I just read an article sharing alternatives to Dropbox and mentioning also Syncthing. Syncthing basically is an open source continuous file synchronization software. There’s one thing mentioned that I want to shortly elaborate on:

… there is no server in between and this option is great for sharing and exchanging files, but not really suited for the heavy-weight job of storing stuff on a server. It also only synchs when machines are actually online, so it does have its limitations, but to share files between a team it does a good job.

So this assumes you are not having a server inbetween. But you can easily install syncthing on any machine, including any server. And that’s what we actually do on our Colloq servers to synchronize files across multiple machines.

Now, if you install syncthing on the server as a startup service that runs in the background you will not need to rely on other machines to be online anymore. It then works exactly like Dropbox but with the cool feature of not storing it on some foreign Cloud service where you can’t control it on your own.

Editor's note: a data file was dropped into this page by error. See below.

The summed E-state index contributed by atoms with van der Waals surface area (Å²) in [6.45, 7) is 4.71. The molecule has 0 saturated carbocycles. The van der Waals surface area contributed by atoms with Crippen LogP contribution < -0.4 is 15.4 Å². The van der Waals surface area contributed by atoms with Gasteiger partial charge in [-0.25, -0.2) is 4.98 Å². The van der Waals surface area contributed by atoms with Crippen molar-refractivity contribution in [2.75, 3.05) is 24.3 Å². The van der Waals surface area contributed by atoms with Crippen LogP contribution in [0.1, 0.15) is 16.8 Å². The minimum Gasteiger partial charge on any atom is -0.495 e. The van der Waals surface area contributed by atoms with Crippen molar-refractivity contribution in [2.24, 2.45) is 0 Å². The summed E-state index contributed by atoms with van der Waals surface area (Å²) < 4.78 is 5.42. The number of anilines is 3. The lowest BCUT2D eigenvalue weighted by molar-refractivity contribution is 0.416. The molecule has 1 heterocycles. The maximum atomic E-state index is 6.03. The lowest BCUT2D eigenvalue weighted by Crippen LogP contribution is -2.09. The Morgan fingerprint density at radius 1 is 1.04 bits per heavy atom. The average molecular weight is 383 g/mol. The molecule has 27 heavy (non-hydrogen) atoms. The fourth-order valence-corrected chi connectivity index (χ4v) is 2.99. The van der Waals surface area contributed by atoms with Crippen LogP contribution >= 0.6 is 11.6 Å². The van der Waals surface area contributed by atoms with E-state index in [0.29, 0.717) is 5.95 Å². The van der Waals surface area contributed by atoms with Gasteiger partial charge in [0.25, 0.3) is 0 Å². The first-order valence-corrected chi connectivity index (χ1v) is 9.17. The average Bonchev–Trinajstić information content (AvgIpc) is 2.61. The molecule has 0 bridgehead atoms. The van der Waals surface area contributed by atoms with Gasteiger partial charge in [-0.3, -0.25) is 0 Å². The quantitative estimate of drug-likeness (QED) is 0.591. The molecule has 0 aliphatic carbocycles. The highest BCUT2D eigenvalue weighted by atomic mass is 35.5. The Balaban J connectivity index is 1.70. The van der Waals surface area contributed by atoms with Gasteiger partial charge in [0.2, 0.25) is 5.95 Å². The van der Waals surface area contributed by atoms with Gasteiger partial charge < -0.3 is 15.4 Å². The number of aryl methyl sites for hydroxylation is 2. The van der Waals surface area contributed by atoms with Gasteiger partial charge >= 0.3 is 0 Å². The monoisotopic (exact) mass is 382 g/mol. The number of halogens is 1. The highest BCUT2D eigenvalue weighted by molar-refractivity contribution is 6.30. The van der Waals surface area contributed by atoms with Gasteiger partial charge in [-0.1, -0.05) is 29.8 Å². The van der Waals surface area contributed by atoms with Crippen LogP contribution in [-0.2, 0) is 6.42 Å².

Another nice thing is that syncthing can sync between machines directly in the network. I have synced nearly a Terabyte of data through Dropbox in the past between two computers in the same room. It took more than a week to complete. A year ago I did the same again but this time via syncthing using the local network. The action was done within about 4 hours.

So all I want to say here is, syncthing can be used as server synchronization software, it can be used as data upload storage, it can be used as peer-to-peer synchronization—it only depends on how you want to use it.